So imagine New Orleans, another storied locale, without the newspaper William Faulkner and Sherwood Anderson read when they were habituÃ©s of the French Quarter back in the Roaring Twenties, and had their doings chronicled in the old Times-Picayune. (Recommended reading: "Dixie Bohemia" by John Shelton Reed, dean of Southern sociologists, aka the De Tocqueville of Dixie.)
. . .
It was sad to watch the Des Moines Register draw back from its state's borders; it was like watching a whole state shrink. At least the Fort Worth Star-Telegram retained its authentic cow-town character after Amon Carter's heyday in the last century, when aeroplanes used to drop bundles of newsprint way out on the high plains or along the dusty arroyos of West Texas to demonstrate its statewide circulation.
And when the late great Arkansas Gazette gave up the ghost, not just a tradition but a living, vibrant organ was stilled. Competition, the midwife of quality, was lost when this state's Great Newspaper War ground to an end, and readers were the real losers. Just as the whole state was.
. . .
It's been painful, if at times comic, to watch the Times-Picayune commit slow, computer-assisted, over-managed suicide in New Orleans, tying itself into ever tighter knots. The Times-Pic may never have been one of the country's great newspapers, but it was surely one of the most colorful ones, as picturesque as its city. Now it's gone from printing only three days a week (some daily newspaper!) back to publishing daily, kind of. Because readers will have to go out and hunt up the printed version themselves. For an additional price.
Huh? If you can follow all that, you're doing better than I am. Worse than the confusion ("Honey, do we get a paper today or do I have to go down to Canal Street?") is that each of these disimprovements is ballyhooed as an improvement, as another Exciting Change For Our Readers!
When the Times-Pic announced it would no longer be a daily, its front-page headline trumpeted: "Newspaper to move focus to digital . . ." though it had to add a subhead as fair warning: "In fall, paper will cut weekly editions to three."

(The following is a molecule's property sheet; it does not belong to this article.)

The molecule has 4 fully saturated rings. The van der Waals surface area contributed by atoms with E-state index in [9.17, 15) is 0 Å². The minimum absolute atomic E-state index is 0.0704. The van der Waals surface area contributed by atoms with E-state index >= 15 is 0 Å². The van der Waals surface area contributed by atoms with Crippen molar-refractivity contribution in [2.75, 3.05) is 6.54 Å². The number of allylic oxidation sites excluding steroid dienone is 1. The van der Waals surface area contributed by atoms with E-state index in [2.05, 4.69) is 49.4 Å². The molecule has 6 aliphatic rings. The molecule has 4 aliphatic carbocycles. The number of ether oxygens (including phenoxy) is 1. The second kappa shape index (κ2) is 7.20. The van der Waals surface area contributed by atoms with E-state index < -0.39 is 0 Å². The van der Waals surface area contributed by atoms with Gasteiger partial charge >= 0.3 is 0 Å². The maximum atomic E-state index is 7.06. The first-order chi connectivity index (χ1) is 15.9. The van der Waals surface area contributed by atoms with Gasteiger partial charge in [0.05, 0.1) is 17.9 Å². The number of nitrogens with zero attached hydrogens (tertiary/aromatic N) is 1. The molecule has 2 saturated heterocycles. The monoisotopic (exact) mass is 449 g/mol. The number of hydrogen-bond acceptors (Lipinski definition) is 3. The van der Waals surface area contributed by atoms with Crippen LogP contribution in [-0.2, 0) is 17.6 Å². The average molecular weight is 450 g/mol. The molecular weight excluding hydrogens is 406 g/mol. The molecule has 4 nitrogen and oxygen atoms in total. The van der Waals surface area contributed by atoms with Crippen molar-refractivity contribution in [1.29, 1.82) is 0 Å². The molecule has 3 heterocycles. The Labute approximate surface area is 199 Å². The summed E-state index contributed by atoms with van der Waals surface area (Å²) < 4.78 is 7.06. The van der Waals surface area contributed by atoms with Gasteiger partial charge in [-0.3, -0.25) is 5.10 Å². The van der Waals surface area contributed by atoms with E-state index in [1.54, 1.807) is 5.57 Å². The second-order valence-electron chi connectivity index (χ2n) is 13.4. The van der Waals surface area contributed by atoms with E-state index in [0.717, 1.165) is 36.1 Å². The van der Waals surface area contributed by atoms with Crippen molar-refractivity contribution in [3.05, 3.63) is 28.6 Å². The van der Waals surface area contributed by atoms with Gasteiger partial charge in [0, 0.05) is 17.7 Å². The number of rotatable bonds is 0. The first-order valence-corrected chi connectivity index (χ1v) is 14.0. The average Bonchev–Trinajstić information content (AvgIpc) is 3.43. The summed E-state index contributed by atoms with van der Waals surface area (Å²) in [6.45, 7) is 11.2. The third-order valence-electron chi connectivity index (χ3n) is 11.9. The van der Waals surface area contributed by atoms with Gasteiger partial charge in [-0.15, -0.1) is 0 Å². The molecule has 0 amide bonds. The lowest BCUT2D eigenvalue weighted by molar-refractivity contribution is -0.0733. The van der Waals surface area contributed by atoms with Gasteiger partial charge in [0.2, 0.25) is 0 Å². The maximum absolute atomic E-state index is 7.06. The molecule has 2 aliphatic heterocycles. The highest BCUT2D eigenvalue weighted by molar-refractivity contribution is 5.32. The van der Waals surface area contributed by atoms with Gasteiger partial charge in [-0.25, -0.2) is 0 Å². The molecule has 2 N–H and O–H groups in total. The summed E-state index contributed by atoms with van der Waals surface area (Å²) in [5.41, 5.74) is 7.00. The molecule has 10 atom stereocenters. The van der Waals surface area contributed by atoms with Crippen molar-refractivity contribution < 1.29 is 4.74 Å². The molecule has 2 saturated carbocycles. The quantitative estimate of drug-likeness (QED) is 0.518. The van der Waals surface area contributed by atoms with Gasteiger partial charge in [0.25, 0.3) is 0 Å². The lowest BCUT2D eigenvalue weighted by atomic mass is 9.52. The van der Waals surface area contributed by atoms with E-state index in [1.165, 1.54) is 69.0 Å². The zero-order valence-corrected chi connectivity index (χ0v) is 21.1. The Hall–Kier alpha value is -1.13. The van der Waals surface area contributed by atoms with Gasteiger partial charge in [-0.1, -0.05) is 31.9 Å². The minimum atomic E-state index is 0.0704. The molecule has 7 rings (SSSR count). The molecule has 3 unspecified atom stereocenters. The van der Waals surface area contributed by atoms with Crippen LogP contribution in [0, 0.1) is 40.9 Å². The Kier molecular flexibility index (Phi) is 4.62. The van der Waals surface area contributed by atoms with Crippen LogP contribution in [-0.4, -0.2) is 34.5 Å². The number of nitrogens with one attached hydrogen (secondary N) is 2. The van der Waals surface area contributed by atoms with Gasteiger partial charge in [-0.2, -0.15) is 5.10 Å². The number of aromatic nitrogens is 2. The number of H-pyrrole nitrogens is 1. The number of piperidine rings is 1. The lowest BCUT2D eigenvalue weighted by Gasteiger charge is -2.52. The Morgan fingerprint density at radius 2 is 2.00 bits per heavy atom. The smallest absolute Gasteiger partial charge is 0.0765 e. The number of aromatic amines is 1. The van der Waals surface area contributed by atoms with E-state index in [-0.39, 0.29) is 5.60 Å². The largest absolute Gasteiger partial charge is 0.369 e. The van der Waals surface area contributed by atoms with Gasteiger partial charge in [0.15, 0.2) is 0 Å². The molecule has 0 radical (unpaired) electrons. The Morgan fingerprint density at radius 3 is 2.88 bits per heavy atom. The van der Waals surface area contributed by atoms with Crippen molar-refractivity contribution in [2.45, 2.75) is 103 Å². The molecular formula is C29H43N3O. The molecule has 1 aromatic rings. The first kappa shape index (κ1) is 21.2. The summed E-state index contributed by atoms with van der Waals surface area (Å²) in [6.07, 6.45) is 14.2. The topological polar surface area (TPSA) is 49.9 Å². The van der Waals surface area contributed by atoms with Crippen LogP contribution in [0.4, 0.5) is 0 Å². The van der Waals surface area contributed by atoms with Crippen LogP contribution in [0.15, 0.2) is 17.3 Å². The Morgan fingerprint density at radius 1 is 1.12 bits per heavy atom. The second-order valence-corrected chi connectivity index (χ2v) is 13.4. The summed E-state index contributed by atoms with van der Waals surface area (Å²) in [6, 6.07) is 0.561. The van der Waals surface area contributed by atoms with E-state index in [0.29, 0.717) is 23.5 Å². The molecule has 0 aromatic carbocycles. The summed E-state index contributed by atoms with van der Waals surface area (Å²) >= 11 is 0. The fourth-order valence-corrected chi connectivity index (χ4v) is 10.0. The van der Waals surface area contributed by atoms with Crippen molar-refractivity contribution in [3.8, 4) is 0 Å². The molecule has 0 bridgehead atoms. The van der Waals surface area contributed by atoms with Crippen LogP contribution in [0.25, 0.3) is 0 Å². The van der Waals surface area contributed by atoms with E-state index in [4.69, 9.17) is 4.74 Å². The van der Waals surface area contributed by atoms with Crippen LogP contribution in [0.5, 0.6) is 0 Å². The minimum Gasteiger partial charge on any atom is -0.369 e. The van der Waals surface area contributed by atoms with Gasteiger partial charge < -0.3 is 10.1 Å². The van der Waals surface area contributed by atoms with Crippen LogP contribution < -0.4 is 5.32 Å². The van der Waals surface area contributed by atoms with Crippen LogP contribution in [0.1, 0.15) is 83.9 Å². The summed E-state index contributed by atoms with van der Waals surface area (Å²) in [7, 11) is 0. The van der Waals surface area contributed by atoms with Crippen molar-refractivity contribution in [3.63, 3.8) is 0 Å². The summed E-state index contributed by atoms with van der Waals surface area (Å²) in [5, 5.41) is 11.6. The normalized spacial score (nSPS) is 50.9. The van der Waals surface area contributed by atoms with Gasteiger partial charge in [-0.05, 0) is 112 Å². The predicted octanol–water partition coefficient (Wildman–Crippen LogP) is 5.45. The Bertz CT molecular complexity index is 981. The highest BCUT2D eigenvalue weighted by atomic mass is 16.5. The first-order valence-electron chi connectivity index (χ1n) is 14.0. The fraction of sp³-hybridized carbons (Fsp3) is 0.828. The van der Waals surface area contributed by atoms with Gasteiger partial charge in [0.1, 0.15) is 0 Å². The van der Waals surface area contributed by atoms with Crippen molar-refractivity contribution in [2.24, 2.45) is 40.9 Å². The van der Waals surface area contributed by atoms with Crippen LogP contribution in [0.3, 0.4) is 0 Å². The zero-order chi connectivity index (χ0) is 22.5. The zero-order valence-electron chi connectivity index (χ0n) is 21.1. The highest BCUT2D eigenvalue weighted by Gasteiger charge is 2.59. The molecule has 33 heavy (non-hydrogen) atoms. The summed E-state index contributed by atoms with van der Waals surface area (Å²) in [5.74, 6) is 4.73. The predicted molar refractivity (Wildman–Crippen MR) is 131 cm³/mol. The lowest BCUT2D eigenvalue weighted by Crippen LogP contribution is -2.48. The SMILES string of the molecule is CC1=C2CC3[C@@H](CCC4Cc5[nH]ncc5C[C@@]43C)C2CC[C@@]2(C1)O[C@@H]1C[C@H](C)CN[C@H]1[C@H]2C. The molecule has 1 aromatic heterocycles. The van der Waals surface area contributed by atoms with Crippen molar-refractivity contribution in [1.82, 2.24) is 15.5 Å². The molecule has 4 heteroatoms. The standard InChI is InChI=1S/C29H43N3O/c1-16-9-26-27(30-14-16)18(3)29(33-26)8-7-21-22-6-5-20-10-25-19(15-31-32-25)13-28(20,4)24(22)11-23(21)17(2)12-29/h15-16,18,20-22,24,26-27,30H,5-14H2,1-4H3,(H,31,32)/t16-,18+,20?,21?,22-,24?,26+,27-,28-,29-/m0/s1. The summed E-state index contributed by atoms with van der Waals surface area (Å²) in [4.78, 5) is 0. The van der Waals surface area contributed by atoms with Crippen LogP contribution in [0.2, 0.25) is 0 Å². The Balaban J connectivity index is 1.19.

And now, as its best staffers leave and Baton Rouge's Advocate fills the vacuum in New Orleans, the Times-Pic has had to retreat from its retreat. It's decided to print a daily version after all, just not deliver it most days.
The absentee landlords at the distant, impersonal Newhouse chain seem to have realized they had to do something to stanch the flow of readership. And once again the Times-Pic's abused (and diminishing) readers have been assured that an Exciting Change is in the works, this one to reverse the last Exciting Change:
"Today, we are announcing a new and exciting addition to our print products. Beginning this summer, we will publish TPStreet focusing on breaking news, sports and entertainment. It will appear in a tabloid format, publishing on Monday, Tuesday and Thursday. The new publication will cost 75 cents, the same as a current weekday copy of The Times-Picayune."
What? What's that mean, exactly? Errol Laborde, the refreshingly honest editor of myNewOrleans.com, explained what was going on:
"Imagine being served a nice sizzling sirloin steak and a baked potato, but then the waiter comes and takes away the steak. You sit there for a few minutes staring at the cooling potato and then the waiter returns and announces, 'I've got exciting news. We're increasing your meal to make it more bountiful. We have a burger for you, but it's over on the counter. You will have to go get it.' Then the waiter continues. 'This is just another way that we are enhancing our customer service. By the way, the price of the burger is the same as the steak.' Welcome to Newhouse's where the service is medium rare."
What's going on is the suicide in stages of a newspaper that was once as dependable a staple of life in New Orleans as baguettes and beignets. Instead, the customer is being served some tasteless simulacrum called, and only called, a daily newspaper. And this in New Orleans, where distinctive local tastes and loyalties were once supreme.
Now the Crescent City is to get a digitized, deracinated, desiccated substitute for a newspaper. Which may or may not be on your doorstep tomorrow morning or at a newsstand not near you. It's like being served Postum instead of a cafÃ© au lait. Worst of all, this was no murder, it was suicide by incompetence. Call it death-by-management.
(Paul Greenberg is the Pulitzer prize-winning editorial page editor of the Arkansas Democrat-Gazette. His e-mail address is firstname.lastname@example.org.)